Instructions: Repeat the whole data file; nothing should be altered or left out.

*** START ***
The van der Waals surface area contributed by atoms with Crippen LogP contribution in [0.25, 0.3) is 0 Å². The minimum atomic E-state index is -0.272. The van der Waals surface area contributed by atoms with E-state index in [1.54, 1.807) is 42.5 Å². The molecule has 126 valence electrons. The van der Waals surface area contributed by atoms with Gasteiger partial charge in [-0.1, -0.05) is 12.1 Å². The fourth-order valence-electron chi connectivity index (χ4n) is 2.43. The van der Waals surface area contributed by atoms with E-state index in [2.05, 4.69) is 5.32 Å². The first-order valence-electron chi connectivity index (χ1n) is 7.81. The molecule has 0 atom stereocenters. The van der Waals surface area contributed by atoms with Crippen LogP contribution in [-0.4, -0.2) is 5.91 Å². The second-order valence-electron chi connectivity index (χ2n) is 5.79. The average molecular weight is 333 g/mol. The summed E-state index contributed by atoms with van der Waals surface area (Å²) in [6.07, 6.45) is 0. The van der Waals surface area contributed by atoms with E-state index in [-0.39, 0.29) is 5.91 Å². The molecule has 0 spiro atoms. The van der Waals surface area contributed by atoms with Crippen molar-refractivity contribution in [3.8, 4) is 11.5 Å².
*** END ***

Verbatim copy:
The van der Waals surface area contributed by atoms with Crippen LogP contribution in [0.25, 0.3) is 0 Å². The minimum atomic E-state index is -0.272. The van der Waals surface area contributed by atoms with E-state index in [1.54, 1.807) is 42.5 Å². The molecule has 126 valence electrons. The van der Waals surface area contributed by atoms with Gasteiger partial charge in [-0.1, -0.05) is 12.1 Å². The fourth-order valence-electron chi connectivity index (χ4n) is 2.43. The van der Waals surface area contributed by atoms with E-state index in [2.05, 4.69) is 5.32 Å². The first-order valence-electron chi connectivity index (χ1n) is 7.81. The molecule has 0 atom stereocenters. The van der Waals surface area contributed by atoms with Crippen LogP contribution in [-0.4, -0.2) is 5.91 Å². The second-order valence-electron chi connectivity index (χ2n) is 5.79. The average molecular weight is 333 g/mol. The summed E-state index contributed by atoms with van der Waals surface area (Å²) in [6.07, 6.45) is 0. The van der Waals surface area contributed by atoms with E-state index in [-0.39, 0.29) is 5.91 Å². The molecule has 0 spiro atoms. The van der Waals surface area contributed by atoms with Crippen molar-refractivity contribution in [3.8, 4) is 11.5 Å².